New data reveals common brain abnormalities in people with clinical depression & social anxiety
People living with major depressive disorder (MDD) (or clinical depression), and social anxiety disorder (SAD) share common, specific structural brain abnormalities that can be identified by imaging scans, according to new data presented at the annual meeting of the Radiological Society of North America in Chicago this week
Chinese researchers compared high-resolution magnetic resonance imaging (MRI) brain scans of 37 people with clinical depression (MDD), 24 people with social anxiety disorder, and 41 people with no mental illness, and examined differences in grey matter of the brain.
Lead researcher, Dr Youjin Zhao explained clinical depression and social anxiety disorder have some clinical symptoms in common, however few studies have searched for similarities or differences in brain structure of those living with these mental illnesses.
According to a media release quoting Dr Zhao, MDD and SAD patients, when compared to healthy controls, showed grey matter abnormalities in the brain’s salience and dorsal attention networks.
Scientific news publication, the Eureka Report, describes the salience network as a collection of brain regions that determine which stimuli are deserving of our attention, while the dorsal attention network plays a pivotal role in focus and attentiveness.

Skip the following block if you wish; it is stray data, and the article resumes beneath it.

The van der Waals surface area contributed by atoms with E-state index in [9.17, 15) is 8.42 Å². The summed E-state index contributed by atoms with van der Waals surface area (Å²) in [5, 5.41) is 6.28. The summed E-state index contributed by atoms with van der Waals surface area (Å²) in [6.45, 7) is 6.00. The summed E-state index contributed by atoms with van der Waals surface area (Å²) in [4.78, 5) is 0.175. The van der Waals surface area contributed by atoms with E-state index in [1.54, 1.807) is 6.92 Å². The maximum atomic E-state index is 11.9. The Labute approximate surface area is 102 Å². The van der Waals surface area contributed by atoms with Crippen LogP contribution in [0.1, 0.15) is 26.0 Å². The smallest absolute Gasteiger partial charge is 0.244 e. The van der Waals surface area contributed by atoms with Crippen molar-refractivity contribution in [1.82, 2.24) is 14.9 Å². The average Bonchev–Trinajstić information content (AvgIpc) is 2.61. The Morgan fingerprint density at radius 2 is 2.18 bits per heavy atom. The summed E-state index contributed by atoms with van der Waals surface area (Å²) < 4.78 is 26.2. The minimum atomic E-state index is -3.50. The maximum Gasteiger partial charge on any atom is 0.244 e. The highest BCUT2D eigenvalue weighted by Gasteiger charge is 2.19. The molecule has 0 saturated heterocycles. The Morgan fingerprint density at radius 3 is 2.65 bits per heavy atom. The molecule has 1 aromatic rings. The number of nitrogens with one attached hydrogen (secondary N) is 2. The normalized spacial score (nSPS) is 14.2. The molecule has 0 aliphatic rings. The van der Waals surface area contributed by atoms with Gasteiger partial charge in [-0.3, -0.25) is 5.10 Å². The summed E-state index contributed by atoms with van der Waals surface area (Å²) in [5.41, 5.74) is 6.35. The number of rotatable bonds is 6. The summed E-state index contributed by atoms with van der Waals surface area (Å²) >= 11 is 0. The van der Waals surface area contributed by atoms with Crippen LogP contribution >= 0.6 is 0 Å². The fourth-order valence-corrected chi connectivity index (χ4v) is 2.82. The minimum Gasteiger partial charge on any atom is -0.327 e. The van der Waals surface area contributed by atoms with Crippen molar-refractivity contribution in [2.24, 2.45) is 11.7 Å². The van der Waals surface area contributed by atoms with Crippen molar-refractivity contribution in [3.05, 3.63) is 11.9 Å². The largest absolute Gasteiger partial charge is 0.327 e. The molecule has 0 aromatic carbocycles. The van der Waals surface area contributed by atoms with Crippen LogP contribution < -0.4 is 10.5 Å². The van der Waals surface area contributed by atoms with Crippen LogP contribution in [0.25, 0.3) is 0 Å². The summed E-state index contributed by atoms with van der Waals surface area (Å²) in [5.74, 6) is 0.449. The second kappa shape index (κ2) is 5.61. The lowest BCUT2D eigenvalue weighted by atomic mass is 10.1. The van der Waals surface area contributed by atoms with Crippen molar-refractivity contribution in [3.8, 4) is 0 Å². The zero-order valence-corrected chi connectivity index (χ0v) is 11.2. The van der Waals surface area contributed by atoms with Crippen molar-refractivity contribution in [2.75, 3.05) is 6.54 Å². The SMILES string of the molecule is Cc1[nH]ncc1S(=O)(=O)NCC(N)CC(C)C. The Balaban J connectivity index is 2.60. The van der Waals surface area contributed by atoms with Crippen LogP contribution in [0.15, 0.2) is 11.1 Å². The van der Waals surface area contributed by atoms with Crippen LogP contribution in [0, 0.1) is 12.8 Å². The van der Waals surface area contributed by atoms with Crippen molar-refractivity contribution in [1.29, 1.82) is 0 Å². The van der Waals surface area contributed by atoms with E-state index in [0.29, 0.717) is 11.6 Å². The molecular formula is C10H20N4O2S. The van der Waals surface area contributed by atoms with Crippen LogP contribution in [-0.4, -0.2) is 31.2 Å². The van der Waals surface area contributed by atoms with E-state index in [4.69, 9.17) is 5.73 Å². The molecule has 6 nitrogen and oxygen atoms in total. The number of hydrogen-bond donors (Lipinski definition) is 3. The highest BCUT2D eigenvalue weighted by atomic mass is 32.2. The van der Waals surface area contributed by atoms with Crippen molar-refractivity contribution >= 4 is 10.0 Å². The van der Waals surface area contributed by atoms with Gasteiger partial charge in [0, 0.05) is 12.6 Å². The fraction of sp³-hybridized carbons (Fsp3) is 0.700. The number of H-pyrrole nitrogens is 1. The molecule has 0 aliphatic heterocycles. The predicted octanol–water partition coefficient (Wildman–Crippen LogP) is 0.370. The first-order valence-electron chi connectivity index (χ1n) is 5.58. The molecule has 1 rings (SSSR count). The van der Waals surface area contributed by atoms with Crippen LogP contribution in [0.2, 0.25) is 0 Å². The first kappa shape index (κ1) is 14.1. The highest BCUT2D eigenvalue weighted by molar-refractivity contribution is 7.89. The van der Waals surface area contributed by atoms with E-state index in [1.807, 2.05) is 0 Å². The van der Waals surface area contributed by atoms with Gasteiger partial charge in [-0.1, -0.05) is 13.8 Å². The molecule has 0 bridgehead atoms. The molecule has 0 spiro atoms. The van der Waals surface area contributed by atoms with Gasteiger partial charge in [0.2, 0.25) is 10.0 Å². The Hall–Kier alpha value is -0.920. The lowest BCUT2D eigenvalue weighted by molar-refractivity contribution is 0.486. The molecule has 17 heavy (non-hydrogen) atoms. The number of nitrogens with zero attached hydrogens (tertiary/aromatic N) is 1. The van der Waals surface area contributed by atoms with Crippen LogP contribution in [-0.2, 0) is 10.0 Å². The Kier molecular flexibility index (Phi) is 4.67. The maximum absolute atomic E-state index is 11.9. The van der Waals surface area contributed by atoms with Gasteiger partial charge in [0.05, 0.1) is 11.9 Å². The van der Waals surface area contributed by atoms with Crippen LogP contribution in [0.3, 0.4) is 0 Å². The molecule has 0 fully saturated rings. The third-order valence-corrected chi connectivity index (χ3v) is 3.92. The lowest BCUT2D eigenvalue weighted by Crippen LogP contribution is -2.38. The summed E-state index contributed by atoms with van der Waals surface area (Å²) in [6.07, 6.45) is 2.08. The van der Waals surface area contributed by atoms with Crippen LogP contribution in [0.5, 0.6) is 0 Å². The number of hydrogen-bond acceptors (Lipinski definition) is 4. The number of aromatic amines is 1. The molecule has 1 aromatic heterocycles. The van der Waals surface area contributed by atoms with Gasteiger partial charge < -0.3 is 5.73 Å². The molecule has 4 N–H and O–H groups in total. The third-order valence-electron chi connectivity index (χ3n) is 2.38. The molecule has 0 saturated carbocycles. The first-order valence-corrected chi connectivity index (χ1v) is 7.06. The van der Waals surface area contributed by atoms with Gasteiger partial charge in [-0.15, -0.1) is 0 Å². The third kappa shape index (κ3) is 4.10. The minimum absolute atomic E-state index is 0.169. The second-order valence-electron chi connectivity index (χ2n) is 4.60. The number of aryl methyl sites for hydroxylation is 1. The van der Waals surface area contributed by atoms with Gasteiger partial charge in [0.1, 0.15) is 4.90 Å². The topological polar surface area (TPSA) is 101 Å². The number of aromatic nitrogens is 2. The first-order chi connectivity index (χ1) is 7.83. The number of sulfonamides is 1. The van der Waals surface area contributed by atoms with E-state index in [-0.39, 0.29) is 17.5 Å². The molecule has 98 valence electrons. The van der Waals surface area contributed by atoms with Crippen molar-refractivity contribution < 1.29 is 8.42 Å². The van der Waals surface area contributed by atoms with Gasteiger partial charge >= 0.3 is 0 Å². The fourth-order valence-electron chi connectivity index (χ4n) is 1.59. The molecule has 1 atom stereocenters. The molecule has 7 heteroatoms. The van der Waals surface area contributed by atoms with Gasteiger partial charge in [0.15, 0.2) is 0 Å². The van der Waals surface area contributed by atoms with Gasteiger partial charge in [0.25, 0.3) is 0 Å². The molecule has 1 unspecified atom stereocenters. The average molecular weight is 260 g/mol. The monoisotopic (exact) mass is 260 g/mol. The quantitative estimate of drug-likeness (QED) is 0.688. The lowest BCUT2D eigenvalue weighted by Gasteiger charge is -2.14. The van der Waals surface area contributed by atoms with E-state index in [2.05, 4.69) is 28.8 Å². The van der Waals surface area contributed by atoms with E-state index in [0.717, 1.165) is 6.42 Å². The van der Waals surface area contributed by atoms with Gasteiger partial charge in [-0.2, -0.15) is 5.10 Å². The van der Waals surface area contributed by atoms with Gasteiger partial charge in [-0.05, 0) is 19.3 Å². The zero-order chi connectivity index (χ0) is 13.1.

“Our findings provide preliminary evidence of common and specific grey matter changes in MDD and SAD patients,” said Dr Zhao.
“Future studies with larger sample sizes combined with machine learning analysis may further aid the diagnostic and prognostic value of structural MRI.”
Although the research identified abnormalities in brain structure, researchers remain uncertain of what the research could mean.
Dr Zhao explained a greater cortical thickness, as identified in both MDD and SAD patients, when compared to the control group of healthy patients, may reflect a compensatory mechanism related to inflammation or other aspects of the pathophysiology.
She also suggested another reason behind the differences in brain composition.
“Greater anterior cingulate cortical thickness could be the result of both the continuous coping efforts and emotion regulation attempts of MDD and SAD patients,” Dr Zhao said.
Dr Zhao and her colleagues cite their findings offer a starting point for further research into structural MRI, and heightened understanding of this may assist the diagnosis and treatment of MDD or SAD.
Learn more about the research findings here.